NATIONAL HARBOR, Md.–Commander of U.S. Cyber Command (USCYBERCOM) and National Security Agency (NSA) Director Adm. Mike Rogers reiterated the need for a potential split of his dual-hat leadership role to meet new operational challenges in commanding cyber operations, while pushing for greater discussion with Department of Defense private sector partners on shoring up responsibilities for protecting their significant infrastructure.

Rogers spoke on a panel with retired Air Force Gen. Michael Hayden, now with the strategic advisory firm The Chertoff Group, at an Air Force Association Conference on Tuesday. He said the the long-rumored split of his leadership role of the two organizations, following USCYBERCOM’s elevation to a full combatant command in August, was still an on-going process to see if the current alignment still makes sense.

Admiral Michael Rogers, Director of the National Security Agency and Commander of U.S. Cyber Command. Photo: National Security Agency.
Admiral Michael Rogers, Director of the National Security Agency and Commander of U.S. Cyber Command. Photo: National Security Agency.

“We have got to be open to the idea that we are continually evolving in this construct. Look how fast it’s gone in literally just over 10 years. We went from a functional component aligned against a combatant command to now let’s go to a combatant commander. I think now the next question in this evolution is, ‘Does that alignment still make sense as we’ve evolved a very traditional operational force?’” said Rogers.

Rogers affirmed his goals for USCYBERCOM as migrating from a focus on the defense of networks to more broadly examining how to best defend networks, weapons systems, defense platforms and critical data.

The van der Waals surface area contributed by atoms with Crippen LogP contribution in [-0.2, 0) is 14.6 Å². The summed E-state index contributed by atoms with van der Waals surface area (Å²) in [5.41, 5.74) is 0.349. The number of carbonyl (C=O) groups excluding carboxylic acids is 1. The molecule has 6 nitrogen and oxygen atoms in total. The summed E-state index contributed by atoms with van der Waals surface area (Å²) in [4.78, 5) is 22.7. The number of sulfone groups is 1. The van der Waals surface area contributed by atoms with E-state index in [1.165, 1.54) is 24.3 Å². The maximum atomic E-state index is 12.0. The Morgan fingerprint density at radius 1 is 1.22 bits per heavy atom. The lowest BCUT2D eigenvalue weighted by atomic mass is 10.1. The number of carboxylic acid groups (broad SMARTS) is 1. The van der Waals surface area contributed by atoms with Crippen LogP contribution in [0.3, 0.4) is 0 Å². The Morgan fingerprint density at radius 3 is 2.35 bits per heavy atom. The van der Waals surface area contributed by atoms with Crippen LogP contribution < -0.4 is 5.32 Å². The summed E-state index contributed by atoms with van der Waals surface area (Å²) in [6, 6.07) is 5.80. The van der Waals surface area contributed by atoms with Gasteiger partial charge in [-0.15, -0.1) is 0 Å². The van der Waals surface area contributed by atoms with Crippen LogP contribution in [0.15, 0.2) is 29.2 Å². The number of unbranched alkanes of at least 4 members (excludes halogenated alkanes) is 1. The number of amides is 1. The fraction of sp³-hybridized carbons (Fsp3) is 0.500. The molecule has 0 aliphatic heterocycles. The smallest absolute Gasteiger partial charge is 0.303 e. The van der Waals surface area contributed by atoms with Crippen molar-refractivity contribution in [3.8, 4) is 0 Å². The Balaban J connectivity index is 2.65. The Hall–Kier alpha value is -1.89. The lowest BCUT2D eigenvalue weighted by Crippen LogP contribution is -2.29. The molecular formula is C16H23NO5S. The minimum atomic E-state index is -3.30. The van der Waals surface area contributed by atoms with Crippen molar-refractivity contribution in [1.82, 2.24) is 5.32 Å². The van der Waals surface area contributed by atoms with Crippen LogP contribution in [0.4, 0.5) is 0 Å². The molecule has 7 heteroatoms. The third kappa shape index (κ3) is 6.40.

Both Hayden and Rogers agreed the capabilities to best defend this expanded set of responsibilities may extend beyond the DoD and come from industry partners.

“I actually think in many day-to-day circumstances, not the first but only line of defense as a practical matter will be what we can achieve by and through our private sector,” said Hayden. “That might mean not that DoD or the government is a bit more generous with security clearances or a bit more rapid in sharing classified information. It may actually mean redefining what we mean by security clearances, redefining what we mean by classified information in this kind of world.”

To continue building on the partnership between DoD and the private sector a priority must be placed on ironing out the details of information sharing related to the cyber security of critical infrastructure, according to Rogers.

“One of the thing’s I tell my private sector partners is, ‘what I need knowledge of is your network configuration, your network activity, and I need to get sense for what are your critical paths, where’s your most critical information. If I can get access to that, I think we can work together to help with your challenge set,’” said Rogers. “The flip side of that is, ‘look, I don’t need to watch or necessarily have access continually your internal business processes and the data often associated with that.’ That’s not what we need to execute our ability to defend.”

Within these new partnerships, DoD is promising to bring expertise and knowledge of potential adversaries’ tactics and tools for operating in the cyber domain, and urging industry to provide detailed knowledge of their network configurations.

In order to defend networks, Rogers reiterated that industry partners must not wait until a cyber threat is imminent to provide details on its infrastructure but must be proactive in giving DoD a roadmap to providing the necessary cyber resiliency efforts.

“I think one of the challenges of cyber is it is going to force us to get out of many of the traditional definitions that we have used to define responsibility, to define privacy and to define roles,” said Rogers. “My military experience has led me to believe the probability of a successful mission outcome is not particularly high the first time you’re dealing with a problem or a set of partners in the middle of a crisis. That’s not the way to maximize the possibility of a successful outcome.”